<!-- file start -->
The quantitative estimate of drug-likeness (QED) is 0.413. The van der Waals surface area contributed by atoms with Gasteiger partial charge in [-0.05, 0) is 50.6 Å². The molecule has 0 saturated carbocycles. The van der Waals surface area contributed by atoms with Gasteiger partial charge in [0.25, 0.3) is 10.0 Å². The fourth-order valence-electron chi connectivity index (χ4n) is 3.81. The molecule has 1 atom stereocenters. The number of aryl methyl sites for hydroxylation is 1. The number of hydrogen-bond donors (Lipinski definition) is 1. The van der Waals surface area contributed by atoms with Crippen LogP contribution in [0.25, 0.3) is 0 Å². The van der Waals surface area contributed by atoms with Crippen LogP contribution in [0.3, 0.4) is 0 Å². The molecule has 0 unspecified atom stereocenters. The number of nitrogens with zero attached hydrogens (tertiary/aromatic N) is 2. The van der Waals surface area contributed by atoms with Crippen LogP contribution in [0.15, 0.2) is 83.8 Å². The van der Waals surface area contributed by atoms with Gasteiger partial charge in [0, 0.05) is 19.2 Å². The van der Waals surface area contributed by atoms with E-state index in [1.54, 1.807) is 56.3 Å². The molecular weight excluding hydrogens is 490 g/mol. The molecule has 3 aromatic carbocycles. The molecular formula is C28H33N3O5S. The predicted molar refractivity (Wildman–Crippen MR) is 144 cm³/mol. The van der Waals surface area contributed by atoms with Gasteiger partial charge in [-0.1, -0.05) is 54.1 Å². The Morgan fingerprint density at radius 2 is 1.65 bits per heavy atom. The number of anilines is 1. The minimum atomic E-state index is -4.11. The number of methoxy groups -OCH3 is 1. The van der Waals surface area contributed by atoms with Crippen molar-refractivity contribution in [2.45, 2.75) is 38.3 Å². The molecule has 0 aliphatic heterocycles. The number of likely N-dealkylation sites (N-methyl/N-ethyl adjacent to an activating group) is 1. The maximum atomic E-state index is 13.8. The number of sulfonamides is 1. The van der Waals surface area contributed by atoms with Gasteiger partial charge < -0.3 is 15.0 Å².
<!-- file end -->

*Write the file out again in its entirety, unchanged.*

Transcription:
The quantitative estimate of drug-likeness (QED) is 0.413. The van der Waals surface area contributed by atoms with Gasteiger partial charge in [-0.05, 0) is 50.6 Å². The molecule has 0 saturated carbocycles. The van der Waals surface area contributed by atoms with Gasteiger partial charge in [0.25, 0.3) is 10.0 Å². The fourth-order valence-electron chi connectivity index (χ4n) is 3.81. The molecule has 1 atom stereocenters. The number of aryl methyl sites for hydroxylation is 1. The number of hydrogen-bond donors (Lipinski definition) is 1. The van der Waals surface area contributed by atoms with Crippen LogP contribution in [0.25, 0.3) is 0 Å². The van der Waals surface area contributed by atoms with Crippen LogP contribution in [0.3, 0.4) is 0 Å². The molecule has 0 unspecified atom stereocenters. The number of nitrogens with zero attached hydrogens (tertiary/aromatic N) is 2. The van der Waals surface area contributed by atoms with Crippen LogP contribution in [0.15, 0.2) is 83.8 Å². The van der Waals surface area contributed by atoms with Gasteiger partial charge in [0, 0.05) is 19.2 Å². The van der Waals surface area contributed by atoms with E-state index in [1.54, 1.807) is 56.3 Å². The molecular weight excluding hydrogens is 490 g/mol. The molecule has 3 aromatic carbocycles. The molecular formula is C28H33N3O5S. The predicted molar refractivity (Wildman–Crippen MR) is 144 cm³/mol. The van der Waals surface area contributed by atoms with Gasteiger partial charge in [-0.1, -0.05) is 54.1 Å². The Morgan fingerprint density at radius 2 is 1.65 bits per heavy atom. The number of anilines is 1. The minimum atomic E-state index is -4.11. The number of methoxy groups -OCH3 is 1. The van der Waals surface area contributed by atoms with Crippen molar-refractivity contribution in [2.45, 2.75) is 38.3 Å². The molecule has 0 aliphatic heterocycles. The number of likely N-dealkylation sites (N-methyl/N-ethyl adjacent to an activating group) is 1. The maximum atomic E-state index is 13.8. The number of sulfonamides is 1. The van der Waals surface area contributed by atoms with Gasteiger partial charge < -0.3 is 15.0 Å².